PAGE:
Native Plantings to Attract Migratory Birds, Presented by Judy Pollock
July 19, 2015. 2:30-4:30 PM. Room 259, The Priory, 7200 W Division St., River Forest, IL
Millions of migratory birds stream through our region twice yearly. They fly at night in a broad front across the state and land at daybreak in the nearest available habitat. Our yards can play an important role in wildlife conservation by providing food and shelter for them. In this presentation, learn the principles of gardening for the different guilds of landbird migrants, and get some specific native plant ideas and resources for more information.
Judy Pollock is a Project Manager with Living Habitats, a landscape architecture, ecological services and environmental planning firm. She was Bird Conservation Director for Audubon Chicago Region for 15 years and was the founding president of the Bird Conservation Network. She has planned and/or implemented bird habitat projects such as the Bartel Grassland and Spring Creek habitat restorations and the Migratory Makeovers program of the Chicago Migratory Bird Alliance. She writes and speaks frequently about landscaped and natural bird habitat.
Free and open to the public. Park on the east side of The Priory and enter through the door on the east. Follow the hallway to the end, turn left, and follow that hallway. Turn right up the stairs (or go straight to the elevator), and head up to the second floor.
Photo of Scarlet Tanager by Judy Pollock
Watch this moving short video shared by Cornell Lab of Ornithology on Facebook: Migratory ConnectivityProject: The Songbirds Return
Future WCWO Events:
August 16: Small Changes Have Big Impacts presented by Kathleen Garness (presentation on invasive plants)
September 13: Mushrooms of the Chicago Region, presented by Patrick Leacock, President of the Illinois Mycological Association and an Adjunct Curator at the Field Museum of Natural History
Sugar Beet's Edible Garden Tour, July 25
Come and get inspired by the creative ways local gardeners incorporate edibles into their landscapes. Pam Todd (West Cook Wild Ones' President) will share how she uses native plants that support beneficial insect populations and also provide edible food for humans. Below is the description for her yard:
More than 50 varieties of native plants grow in this garden that has been designed to produce a new palette of colors, scents, and shapes in every season, as well as food and habitat for humans, birds, bees, butterflies and other pollinators. There is enough for all!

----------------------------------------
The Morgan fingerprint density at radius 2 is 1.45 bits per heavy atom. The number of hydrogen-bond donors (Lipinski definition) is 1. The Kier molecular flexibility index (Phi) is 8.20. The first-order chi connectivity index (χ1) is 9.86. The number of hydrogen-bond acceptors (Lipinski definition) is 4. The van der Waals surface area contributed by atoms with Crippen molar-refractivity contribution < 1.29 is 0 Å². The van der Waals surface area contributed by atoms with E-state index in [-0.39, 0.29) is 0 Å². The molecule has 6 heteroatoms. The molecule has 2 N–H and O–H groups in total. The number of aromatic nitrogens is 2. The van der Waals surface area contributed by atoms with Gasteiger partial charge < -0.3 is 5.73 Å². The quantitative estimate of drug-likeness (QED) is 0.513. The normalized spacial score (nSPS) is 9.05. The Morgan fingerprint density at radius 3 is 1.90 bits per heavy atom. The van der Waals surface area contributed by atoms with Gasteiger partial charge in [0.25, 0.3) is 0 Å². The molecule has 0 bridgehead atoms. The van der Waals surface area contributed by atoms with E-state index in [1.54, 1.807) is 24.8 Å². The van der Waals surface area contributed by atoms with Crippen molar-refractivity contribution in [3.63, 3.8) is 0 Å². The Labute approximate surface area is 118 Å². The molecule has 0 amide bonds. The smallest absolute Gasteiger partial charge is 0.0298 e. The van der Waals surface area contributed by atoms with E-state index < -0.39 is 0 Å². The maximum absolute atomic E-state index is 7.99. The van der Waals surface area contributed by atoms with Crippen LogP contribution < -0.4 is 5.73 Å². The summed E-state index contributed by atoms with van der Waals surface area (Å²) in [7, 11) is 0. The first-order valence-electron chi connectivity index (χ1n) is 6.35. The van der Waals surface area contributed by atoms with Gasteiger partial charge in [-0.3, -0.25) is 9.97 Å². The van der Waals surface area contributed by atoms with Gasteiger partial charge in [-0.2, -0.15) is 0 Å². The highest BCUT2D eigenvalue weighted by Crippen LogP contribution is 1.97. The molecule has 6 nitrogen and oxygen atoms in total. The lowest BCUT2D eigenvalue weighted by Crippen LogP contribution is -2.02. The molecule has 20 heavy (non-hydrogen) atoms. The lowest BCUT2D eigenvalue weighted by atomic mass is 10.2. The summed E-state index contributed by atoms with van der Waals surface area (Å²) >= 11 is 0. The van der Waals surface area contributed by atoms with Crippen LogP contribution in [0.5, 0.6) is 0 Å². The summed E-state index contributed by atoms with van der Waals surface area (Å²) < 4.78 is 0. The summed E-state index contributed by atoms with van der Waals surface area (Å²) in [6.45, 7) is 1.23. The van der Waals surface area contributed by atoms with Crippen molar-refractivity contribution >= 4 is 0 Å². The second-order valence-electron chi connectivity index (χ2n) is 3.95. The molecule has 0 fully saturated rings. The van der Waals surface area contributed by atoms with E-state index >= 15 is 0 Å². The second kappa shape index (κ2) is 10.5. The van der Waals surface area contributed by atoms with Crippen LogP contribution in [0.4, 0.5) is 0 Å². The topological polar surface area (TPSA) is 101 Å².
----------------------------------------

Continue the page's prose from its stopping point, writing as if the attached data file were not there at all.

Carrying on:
Foundation plantings have been replaced with black currant bushes that produce edible fruit for humans and wildlife, an Amelanchier with berries for the birds, Wahoo Euonymous for brilliant fall color, wonderfully scented prairie rose, smooth hydrangeas that are always buzzing with bumblebees and other native pollinators, and oak leaf hydrangeas. The shade garden features a variety of Spring ephemerals including Jacob’s ladder, Virginia bluebells, wild ginger, columbine, mayapples, blood root, wild geranium, and celandine poppies.
Walk to the back and you’ll discover a pocket prairie that is lush with a wide variety of grasses and flowers, including little bluestem, tufted hair grass, prairie dropseed, Canada milk vetch, indigo, cardinal flower, butterfly weed, rosin weed, yellow coneflowers, purple prairie clover, partridge pea, wild pansies, anise hyssop, a volunteer chokecherry, and many more. Monarchs, commas, red admirals, hummingbird moths, skippers, sooty wings, swallowtails, dragonflies, and fireflies visit the garden. Swallows fly over at dusk catching bugs. White throats, catbirds, and house finches drop by to sing, and goldfinches feast on the cup plant seeds and drink water from the leaves.
Human edibles, including kale, swiss chard, tomatoes, and a variety of herbs have been blended into the gently curving flower beds in the front yard and the square-foot garden in back hosts a beanstalk worth of Jack.
To learn more and to register: http://sugarbeetcoop.squarespace.com/events/2015/7/25/sugar-beet-edible-garden-tour-2015